October 29, 2009

Internet Created 40 Years Ago

Forty years ago, at 9pm October 29, 1969, engineers at the University of California in Los Angeles (UCLA) and Stanford Research Institute (SRI) prepared to transmit data between initial nodes of what was known at the time as ARPANET.

Engineer Charley Kline attempted to test the nascent network by logging on to a Scientific Data Systems computer that resided 400 miles away at SRI.

Kline began by typing the letter "L", and then asked his colleague Bill Duvall at SRI via telephone whether or not the letter had arrived.

To Kline's delight, it had.

He then typed an "O", and Duvall confirmed that too had arrived.

Kline then typed a "G", but Duvall reported that the system had crashed.  The pair restored the system by 10:30pm, after which everything worked well.

What happened next made history, changing the way millions of people throughout the world live their daily lives.

Observing the test from Washington D.C. was Dr. Larry Roberts, the MIT scientist who established the fundamental technical specifications behind ARPANET -- named after the U.S. Department of Defense's Advanced Research Projects Agency (ARPA), which commissioned the project.

The engineers who built ARPANET did so according to Roberts' design.

However, the idea of constructing ARPANET was met initially with disdain.

"They thought it was a horrible idea," Dr. Roberts told BBC News.

Bob Taylor, head of ARPA's Information Processing Techniques Office, wanted ARPANET built to eliminate the need to fund duplicate computing power at all of his research institutions.

"At the time computers were completely incompatible and moving data was a huge chore," he told BBC News.

He received some push back from institutions that sought to maintain control over their computer resources.

However, they soon realized that connecting to ARPANET would result in a vast increase in available computing power, Dr. Roberts said.

"They quickly learned that there was a tremendous gain for them."

It also allowed Taylor to meet his goal of reducing his computing costs.

At the time, the utility of a network such as ARPANET had not yet been proven, but Dr. Roberts and his colleagues had a hunch that spectacular things would happen once such a network was put in place.

"We knew that if we could connect all the data we were collecting that would change the face of research and development and business," he said.

ARPANET eventually became the Internet in the 1970s, although it was a largely superficial change.  Nevertheless, the packet switching technology behind the network was proven on that October evening four decades ago.

There were also financial incentives for developing such a packet switching network.

"The cost was enormous because we were doing it so inefficiently," said Dr. Roberts.

"We knew we needed something to share that rather than have it as a dedicated session," he told BBC News.

Dr. Roberts conducted an analysis, and found that less than 7 percent of the capacity of a telephone line used to remotely connect to a mainframe was actually used.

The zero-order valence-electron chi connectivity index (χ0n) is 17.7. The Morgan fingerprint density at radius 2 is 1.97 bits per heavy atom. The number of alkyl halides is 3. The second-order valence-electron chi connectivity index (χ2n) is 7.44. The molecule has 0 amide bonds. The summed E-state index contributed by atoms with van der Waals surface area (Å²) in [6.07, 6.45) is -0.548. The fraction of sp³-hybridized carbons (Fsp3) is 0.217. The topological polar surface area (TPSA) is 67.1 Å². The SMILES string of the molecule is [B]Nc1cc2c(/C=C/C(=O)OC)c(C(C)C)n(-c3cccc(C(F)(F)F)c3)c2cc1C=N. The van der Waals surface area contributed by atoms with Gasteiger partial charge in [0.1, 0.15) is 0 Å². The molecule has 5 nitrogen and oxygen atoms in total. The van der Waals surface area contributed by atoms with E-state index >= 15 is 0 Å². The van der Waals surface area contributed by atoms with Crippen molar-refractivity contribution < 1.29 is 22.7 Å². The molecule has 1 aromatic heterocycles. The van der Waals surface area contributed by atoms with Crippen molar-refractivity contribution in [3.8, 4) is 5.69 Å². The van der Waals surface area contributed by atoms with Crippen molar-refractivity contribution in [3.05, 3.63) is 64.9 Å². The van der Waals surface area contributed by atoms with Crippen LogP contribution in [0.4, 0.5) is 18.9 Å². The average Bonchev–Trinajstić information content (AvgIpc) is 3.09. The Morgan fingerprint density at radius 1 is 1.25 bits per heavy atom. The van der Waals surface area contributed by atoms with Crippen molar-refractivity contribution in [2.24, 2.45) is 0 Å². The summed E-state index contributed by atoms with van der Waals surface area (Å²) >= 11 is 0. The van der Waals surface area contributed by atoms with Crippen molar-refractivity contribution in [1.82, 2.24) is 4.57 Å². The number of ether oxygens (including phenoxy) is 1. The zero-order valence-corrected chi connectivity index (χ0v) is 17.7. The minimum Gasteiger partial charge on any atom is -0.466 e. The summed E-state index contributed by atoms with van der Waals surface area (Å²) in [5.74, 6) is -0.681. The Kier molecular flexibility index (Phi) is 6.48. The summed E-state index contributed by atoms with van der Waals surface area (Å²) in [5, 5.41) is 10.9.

It would be far better to find a way to divide up that capacity among many computers, he thought.

Dr. Roberts was not alone in building a network using these principles. Indeed, computer networks had been in use before ARPANET's creation, although not many people used them.

Packet switching got its name from the late British scientist Donald Davies, who was working on building a network that used the technology at the National Physical Laboratory (NPL).

The technique made it easier, and less costly, to use telephone lines, and also accelerated the rate at which data was sent.

"If you have packets arriving in little pieces you can very quickly sort them," Roger Scantlebury, a colleague of Dr. Davies, told BBC News.

"But if you have a huge message you have to wait for that to finish before anything else can happen," he said.

Davies and his team went to work on the idea.

"When we first started we were just going to build something to show it would work, but fairly quickly Donald realized that in order for it to have any impact it needed to be a proper working system, and we actually built the network which went live at the start of 1970," he said.

"When we first put the network together at NPL, we weren't constrained by telephone wires, so we built high capacity links and everyone had 1.5 megabytes, which at the time everyone said was crazy," he told BBC News.

ARPANET grew rapidly from its first two nodes, and by December of 1969 it had doubled to four nodes. By 1972, it had 37 nodes and scientists began connecting the networks to each other.  It was then that the Internet, a network of networks, began coming to fruition.

Dr. Roberts is now driving a DARPA research project to prepare the Internet for the next 40 years.

The work is focused on improving security and fairness, so that no one entity can monopolize network capacity, and on ensuring the quality of the network can support time sensitive applications such as remote surgery.

Looking back, there is little doubt that the Internet's first step four decades ago was indeed a great leap forward.


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